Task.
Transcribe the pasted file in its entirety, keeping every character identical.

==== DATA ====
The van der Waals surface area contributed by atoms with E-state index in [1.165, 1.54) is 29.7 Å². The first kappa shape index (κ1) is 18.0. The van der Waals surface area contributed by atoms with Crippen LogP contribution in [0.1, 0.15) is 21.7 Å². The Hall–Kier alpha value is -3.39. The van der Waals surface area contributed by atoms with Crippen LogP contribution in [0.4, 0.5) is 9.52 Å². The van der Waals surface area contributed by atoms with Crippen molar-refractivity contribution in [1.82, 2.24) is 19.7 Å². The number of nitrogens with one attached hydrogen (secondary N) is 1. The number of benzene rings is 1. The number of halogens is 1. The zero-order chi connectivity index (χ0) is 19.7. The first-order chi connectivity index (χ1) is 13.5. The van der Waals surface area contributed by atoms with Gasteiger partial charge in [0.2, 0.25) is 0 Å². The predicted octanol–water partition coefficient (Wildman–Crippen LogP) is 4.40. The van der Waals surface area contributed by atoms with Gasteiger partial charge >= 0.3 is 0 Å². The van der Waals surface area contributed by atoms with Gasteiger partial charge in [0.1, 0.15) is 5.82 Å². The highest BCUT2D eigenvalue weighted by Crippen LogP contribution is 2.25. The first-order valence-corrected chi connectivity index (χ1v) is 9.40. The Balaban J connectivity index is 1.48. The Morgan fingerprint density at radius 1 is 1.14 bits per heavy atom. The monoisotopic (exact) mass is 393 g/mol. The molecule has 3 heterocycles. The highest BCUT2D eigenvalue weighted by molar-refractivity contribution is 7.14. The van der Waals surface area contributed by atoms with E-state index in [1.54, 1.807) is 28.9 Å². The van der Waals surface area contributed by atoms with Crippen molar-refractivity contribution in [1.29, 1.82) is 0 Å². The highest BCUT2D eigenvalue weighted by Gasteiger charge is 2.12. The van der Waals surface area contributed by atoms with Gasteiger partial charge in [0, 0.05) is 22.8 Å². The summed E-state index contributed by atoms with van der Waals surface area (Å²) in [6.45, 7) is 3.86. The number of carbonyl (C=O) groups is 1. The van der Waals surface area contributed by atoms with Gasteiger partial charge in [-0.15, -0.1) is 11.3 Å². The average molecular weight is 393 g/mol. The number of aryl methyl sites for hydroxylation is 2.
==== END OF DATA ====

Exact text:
The van der Waals surface area contributed by atoms with E-state index in [1.165, 1.54) is 29.7 Å². The first kappa shape index (κ1) is 18.0. The van der Waals surface area contributed by atoms with Crippen LogP contribution in [0.1, 0.15) is 21.7 Å². The Hall–Kier alpha value is -3.39. The van der Waals surface area contributed by atoms with Crippen LogP contribution in [0.4, 0.5) is 9.52 Å². The van der Waals surface area contributed by atoms with Crippen molar-refractivity contribution in [1.82, 2.24) is 19.7 Å². The number of nitrogens with one attached hydrogen (secondary N) is 1. The number of benzene rings is 1. The number of halogens is 1. The zero-order chi connectivity index (χ0) is 19.7. The first-order chi connectivity index (χ1) is 13.5. The van der Waals surface area contributed by atoms with Gasteiger partial charge in [0.2, 0.25) is 0 Å². The predicted octanol–water partition coefficient (Wildman–Crippen LogP) is 4.40. The van der Waals surface area contributed by atoms with Gasteiger partial charge >= 0.3 is 0 Å². The van der Waals surface area contributed by atoms with Gasteiger partial charge in [0.1, 0.15) is 5.82 Å². The highest BCUT2D eigenvalue weighted by Crippen LogP contribution is 2.25. The first-order valence-corrected chi connectivity index (χ1v) is 9.40. The Balaban J connectivity index is 1.48. The Morgan fingerprint density at radius 1 is 1.14 bits per heavy atom. The monoisotopic (exact) mass is 393 g/mol. The molecule has 3 heterocycles. The highest BCUT2D eigenvalue weighted by molar-refractivity contribution is 7.14. The van der Waals surface area contributed by atoms with E-state index in [1.54, 1.807) is 28.9 Å². The van der Waals surface area contributed by atoms with Crippen molar-refractivity contribution in [1.29, 1.82) is 0 Å². The highest BCUT2D eigenvalue weighted by Gasteiger charge is 2.12. The van der Waals surface area contributed by atoms with Gasteiger partial charge in [0, 0.05) is 22.8 Å². The summed E-state index contributed by atoms with van der Waals surface area (Å²) in [6.45, 7) is 3.86. The number of carbonyl (C=O) groups is 1. The van der Waals surface area contributed by atoms with Gasteiger partial charge in [-0.15, -0.1) is 11.3 Å². The average molecular weight is 393 g/mol. The number of aryl methyl sites for hydroxylation is 2.